Provides a Gluten-Free Alternative

Gluten-free foods have risen in popularity across the United States within the last decade. Some of the reasons include improved symptoms for those experiencing gastrointestinal issues, such as irritable bowel syndrome. Therefore, brown rice flour is a safe option for those who have a wheat allergy, celiac, or gluten sensitivity.

Allergies

Although fairly uncommon, some people react to rice. Among the reported symptoms are a runny nose, itching, and stomach ache. If you experience any of these, talk to a healthcare provider about your symptoms. Sometimes an allergist can perform tests to determine if you have a true food allergy.

In analysis to better understand the potential allergies arising from brown rice, various attributes were localized. One of three specific globulin polypeptides (the 52-kDa globulin) was identified as most likely a causative allergen in rice bran.

Adverse Effects

A widely-known concern when consuming rice is the presence of arsenic, a naturally occurring element found in the environment, and therefore in most food and drinks. However, that's not to say brown rice causes any harm to the body when eaten as part of a balanced diet. Rather, it's something to bear in mind if you plan on consuming in large quantities or while pregnant.

Based on data collected from over 1,300 samples, rice was found to contain inorganic arsenic, and given that rice contains a higher concentration of arsenic than other grains, a very high consumption may be related to an increase arsenic exposure.

To reduce the levels of arsenic prescience in brown rice, you might consider preparing it yourself by cooking the rice in more water and then draining. You can also incorporate a variety of others grains into your diet, such as buckwheat or whole wheat pasta, on a regular basis.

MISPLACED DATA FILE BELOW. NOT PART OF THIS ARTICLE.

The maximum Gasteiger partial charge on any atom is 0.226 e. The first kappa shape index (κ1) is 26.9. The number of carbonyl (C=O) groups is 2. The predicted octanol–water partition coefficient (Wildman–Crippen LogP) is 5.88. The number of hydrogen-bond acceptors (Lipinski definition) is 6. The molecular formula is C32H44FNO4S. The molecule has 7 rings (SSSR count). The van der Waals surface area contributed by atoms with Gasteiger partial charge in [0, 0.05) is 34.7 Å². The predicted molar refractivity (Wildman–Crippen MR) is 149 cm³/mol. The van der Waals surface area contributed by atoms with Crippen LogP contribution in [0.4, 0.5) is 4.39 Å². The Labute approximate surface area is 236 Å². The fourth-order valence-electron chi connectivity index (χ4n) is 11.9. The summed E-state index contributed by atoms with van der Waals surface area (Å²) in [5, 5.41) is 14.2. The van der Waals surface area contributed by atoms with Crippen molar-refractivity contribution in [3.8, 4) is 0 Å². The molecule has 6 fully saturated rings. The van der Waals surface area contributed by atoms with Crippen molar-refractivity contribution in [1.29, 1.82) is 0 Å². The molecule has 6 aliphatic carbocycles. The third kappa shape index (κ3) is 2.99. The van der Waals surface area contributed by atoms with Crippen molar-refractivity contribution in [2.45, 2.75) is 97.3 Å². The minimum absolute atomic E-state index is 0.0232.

Varieties

Aside from general brown rice flour, there are other varieties available. These include sprouted, stoneground, organic, and superfine. Here's a closer look at each.

  • Sprouted: The germinated brown rice, when cooked, generates a sweeter flavor and generally is higher in protein contains certain nutrients are more bioavailable.
  • Stoneground: The flour contains the germ and bran, maintaining the nutritional properties.
  • Organic: Milled from pesticide-free grain, the organic options help retain more nutrients.
  • Superfine: Ground down finer than other flours.

Storage and Food Safety

Brown rice flour can be stored in airtight and tightly sealed packaging, or container, in the fridge to prevent it from going rancid and where it remains usable for 4 to 5 months. It can also be kept in the freezer for up to 1 year. In general, brown rice flour can sit in a cool dry cupboard (so long as it is properly sealed), where it will keep for a few months.

How To Prepare

Although brown rice flour is readily available in many supermarkets and health stores, you can also prepare it yourself at home. The best option is to use a grain or flour mill, as the rice can wear out the blades of a blender or food processor over time. However, they are a suitable alternative every so often.

Make sure the rice is thoroughly cleaned in water before processing. Place the desired amount of brown rice in your chosen equipment and process or spin on high until a powder forms.

Recipes

Brown Rice Flour Recipes to Try

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9 Sources
Verywell Fit uses only high-quality sources, including peer-reviewed studies, to support the facts within our articles. Read our editorial process to learn more about how we fact-check and keep our content accurate, reliable, and trustworthy.